The number of MA plans offered is growing annually and there is significant variety in benefits, so most of Lee’s clients don’t understand many of the other value-add components of MA plans, such as a medical home, patient navigators, etc., hence the need for his services. In general, he envisions continued growth of MA plans, particularly with mid- to lower-income beneficiaries who are low utilizers. For high utilizers—particularly those with a higher income who want the ability to access any provider they see fit—he anticipates continued popularity of MS plans for those who wish to access centers of excellence where MS can be a preferred option.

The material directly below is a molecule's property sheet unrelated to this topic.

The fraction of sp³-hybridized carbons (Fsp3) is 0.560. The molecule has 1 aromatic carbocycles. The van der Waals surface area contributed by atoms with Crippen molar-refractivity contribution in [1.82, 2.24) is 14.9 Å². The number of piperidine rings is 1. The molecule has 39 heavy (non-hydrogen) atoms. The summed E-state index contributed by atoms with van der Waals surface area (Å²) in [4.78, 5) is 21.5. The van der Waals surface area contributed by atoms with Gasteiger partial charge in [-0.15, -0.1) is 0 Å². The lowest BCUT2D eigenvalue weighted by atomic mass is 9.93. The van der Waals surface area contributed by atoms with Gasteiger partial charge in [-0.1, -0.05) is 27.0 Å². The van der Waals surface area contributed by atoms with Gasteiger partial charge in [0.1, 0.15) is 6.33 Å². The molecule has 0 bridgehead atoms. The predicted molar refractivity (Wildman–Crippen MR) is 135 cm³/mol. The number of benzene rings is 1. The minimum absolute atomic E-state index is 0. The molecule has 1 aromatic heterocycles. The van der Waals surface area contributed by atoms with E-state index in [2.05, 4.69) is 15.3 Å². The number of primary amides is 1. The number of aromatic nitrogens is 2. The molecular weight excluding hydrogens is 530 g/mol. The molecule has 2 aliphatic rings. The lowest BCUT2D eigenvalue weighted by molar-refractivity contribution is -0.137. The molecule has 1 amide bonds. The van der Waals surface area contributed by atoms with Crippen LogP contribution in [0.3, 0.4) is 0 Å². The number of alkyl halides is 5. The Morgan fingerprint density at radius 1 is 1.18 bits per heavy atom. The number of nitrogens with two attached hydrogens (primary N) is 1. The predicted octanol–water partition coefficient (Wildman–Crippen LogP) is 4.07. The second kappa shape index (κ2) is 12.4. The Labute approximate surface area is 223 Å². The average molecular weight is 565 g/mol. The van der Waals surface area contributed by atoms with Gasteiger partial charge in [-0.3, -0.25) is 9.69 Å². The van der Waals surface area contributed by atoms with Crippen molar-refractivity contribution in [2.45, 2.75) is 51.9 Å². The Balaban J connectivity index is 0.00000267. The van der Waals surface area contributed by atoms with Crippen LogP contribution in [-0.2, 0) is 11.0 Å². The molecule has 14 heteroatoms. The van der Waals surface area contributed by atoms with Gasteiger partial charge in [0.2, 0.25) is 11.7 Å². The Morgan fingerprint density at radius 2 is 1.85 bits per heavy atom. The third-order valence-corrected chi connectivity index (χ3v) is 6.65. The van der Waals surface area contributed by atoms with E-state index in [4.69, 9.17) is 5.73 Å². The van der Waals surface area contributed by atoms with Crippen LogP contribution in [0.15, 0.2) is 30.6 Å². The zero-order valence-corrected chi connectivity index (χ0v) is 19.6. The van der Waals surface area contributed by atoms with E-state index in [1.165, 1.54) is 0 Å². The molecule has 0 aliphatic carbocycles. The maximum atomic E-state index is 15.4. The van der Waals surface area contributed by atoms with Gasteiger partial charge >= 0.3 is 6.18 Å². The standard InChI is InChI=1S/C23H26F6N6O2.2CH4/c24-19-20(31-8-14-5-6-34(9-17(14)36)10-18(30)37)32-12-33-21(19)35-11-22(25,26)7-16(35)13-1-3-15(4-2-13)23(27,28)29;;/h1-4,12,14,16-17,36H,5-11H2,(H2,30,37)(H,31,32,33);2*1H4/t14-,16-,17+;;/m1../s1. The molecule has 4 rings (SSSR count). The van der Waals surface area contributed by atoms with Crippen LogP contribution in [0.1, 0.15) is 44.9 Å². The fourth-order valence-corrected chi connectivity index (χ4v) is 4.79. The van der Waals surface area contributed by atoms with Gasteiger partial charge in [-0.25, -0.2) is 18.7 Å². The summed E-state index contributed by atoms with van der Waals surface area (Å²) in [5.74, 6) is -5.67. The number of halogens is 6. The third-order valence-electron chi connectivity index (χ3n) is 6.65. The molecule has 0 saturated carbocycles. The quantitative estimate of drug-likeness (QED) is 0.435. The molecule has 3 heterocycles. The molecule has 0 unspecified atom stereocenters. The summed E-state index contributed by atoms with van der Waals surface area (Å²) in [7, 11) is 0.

Finally, in terms of MA HMO versus PPO plans, Lee finds that preferences depend on the breadth of the local HMO markets and the benefit design. A PPO might provide flexibility, with a higher premium but lower out-of-network (OON) benefits; however, OON physicians are not required to treat a plan’s patients and may refuse to do so, which of course creates the risk of member dissatisfaction. Some MA PPOs have high copays; one notable example is a national PPO with an OON inpatient copay of $270 per day for the first 20 days. Compared with a PPO like this, the HMO option can be very attractive. When an HMO has an excellent network, $0 premium, and a strong dental benefit, it becomes highly attractive. Some PPOs are fighting back with such innovations as Part B giveback benefits, which provide rebates for beneficiaries’ Medicare Part B monthly payments.